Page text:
Closure of the deal is expected during the second quarter of this year. However, the sale is conditional on regulatory approval, and Eurostar's other two shareholders, French National Railways (SNCF) which has a 55% stake and Belgian National Railways (SNCB) with the remaining 5%, not exercising their option to purchase the government's 40% stake for a 15% premium on the £585.1m sale price.
When the British government launched the competition to sell its stake in Eurostar in October last year its holding was valued at £325m. UBS acted as an advisor to the government on the sale.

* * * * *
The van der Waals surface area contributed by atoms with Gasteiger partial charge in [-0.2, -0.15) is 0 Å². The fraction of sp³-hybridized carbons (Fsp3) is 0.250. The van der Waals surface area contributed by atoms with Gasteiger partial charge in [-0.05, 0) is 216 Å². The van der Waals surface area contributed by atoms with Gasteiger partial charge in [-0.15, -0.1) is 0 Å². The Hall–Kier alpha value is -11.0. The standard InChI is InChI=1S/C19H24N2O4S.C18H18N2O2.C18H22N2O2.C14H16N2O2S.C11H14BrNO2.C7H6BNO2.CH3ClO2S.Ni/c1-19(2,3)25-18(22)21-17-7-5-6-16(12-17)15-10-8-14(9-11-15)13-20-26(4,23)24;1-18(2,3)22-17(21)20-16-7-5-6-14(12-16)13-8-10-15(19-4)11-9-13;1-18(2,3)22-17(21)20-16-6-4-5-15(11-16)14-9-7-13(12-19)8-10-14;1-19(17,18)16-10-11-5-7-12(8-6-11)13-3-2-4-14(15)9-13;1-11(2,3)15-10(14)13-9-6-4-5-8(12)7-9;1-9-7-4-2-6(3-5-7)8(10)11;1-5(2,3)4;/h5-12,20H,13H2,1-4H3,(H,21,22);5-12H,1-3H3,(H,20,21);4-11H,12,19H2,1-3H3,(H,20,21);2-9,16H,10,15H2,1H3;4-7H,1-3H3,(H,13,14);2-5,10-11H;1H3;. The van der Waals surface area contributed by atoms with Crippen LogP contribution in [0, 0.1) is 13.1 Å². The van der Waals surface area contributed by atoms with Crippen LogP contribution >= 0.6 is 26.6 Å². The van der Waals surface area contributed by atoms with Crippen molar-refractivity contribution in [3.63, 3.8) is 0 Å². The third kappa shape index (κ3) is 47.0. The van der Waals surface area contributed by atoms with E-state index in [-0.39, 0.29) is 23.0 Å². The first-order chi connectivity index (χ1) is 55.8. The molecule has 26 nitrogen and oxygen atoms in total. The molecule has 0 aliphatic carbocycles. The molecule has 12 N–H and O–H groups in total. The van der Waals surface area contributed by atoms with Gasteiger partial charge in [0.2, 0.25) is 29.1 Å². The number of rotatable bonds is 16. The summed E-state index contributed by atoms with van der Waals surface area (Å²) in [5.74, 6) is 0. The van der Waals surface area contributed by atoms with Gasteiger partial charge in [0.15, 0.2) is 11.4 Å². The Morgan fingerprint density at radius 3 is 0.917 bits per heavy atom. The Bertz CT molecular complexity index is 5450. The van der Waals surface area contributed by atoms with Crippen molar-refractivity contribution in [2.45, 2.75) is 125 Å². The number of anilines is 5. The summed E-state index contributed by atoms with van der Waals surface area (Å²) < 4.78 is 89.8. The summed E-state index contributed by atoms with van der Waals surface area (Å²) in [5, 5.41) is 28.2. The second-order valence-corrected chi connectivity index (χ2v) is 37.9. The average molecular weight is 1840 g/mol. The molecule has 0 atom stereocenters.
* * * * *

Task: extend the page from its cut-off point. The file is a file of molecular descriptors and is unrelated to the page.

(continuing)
Patina Rail comprises Caisse de dépôt et placement du Québec (CDPQ), a Canadian institutional investor which manages funds for 33 pension and insurance plans and which holds around $C 226bn ($US 180.5bn) in net assets, and Hermes Infrastructure, Britain, which manages funds worth about £3bn. CDPQ will have a 30% stake in Eurostar and Hermes 10%.
The sale is part of the British government's controversial plan to sell £20bn in assets between 2014 and 2020 to help reduce Britain's national debt, which stands at around £1432bn, or 75% of GDP.
Eurostar operates high-speed services primarily between London, Paris and Brussels. In 2014, it recorded a 3% increase in traffic to 10.4 million passengers and a 20% jump in operating profit to £55m.